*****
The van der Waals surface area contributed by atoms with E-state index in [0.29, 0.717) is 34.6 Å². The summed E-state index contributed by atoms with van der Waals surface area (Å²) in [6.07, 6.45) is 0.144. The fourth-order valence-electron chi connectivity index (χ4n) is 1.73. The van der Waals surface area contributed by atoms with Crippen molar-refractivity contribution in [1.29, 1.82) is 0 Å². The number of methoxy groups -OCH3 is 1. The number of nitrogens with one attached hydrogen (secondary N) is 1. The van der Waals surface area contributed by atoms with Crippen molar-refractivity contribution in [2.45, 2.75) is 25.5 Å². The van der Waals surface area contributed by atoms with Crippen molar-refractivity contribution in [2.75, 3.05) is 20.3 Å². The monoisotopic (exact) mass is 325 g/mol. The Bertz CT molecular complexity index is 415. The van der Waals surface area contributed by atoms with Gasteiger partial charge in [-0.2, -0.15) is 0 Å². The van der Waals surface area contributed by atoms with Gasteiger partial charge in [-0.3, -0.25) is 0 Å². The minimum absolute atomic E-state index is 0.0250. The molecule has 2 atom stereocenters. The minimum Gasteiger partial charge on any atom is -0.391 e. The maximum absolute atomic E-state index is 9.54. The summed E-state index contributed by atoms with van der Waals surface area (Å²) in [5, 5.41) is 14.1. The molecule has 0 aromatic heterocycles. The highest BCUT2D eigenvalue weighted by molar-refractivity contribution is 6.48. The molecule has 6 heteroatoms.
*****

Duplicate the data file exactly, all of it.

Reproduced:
The van der Waals surface area contributed by atoms with E-state index in [0.29, 0.717) is 34.6 Å². The summed E-state index contributed by atoms with van der Waals surface area (Å²) in [6.07, 6.45) is 0.144. The fourth-order valence-electron chi connectivity index (χ4n) is 1.73. The van der Waals surface area contributed by atoms with Crippen molar-refractivity contribution in [1.29, 1.82) is 0 Å². The number of methoxy groups -OCH3 is 1. The number of nitrogens with one attached hydrogen (secondary N) is 1. The van der Waals surface area contributed by atoms with Crippen molar-refractivity contribution in [2.45, 2.75) is 25.5 Å². The van der Waals surface area contributed by atoms with Crippen molar-refractivity contribution in [2.75, 3.05) is 20.3 Å². The monoisotopic (exact) mass is 325 g/mol. The Bertz CT molecular complexity index is 415. The van der Waals surface area contributed by atoms with Gasteiger partial charge in [-0.2, -0.15) is 0 Å². The van der Waals surface area contributed by atoms with Gasteiger partial charge in [-0.3, -0.25) is 0 Å². The minimum absolute atomic E-state index is 0.0250. The molecule has 2 atom stereocenters. The minimum Gasteiger partial charge on any atom is -0.391 e. The maximum absolute atomic E-state index is 9.54. The summed E-state index contributed by atoms with van der Waals surface area (Å²) in [5, 5.41) is 14.1. The molecule has 0 aromatic heterocycles. The highest BCUT2D eigenvalue weighted by molar-refractivity contribution is 6.48. The molecule has 6 heteroatoms.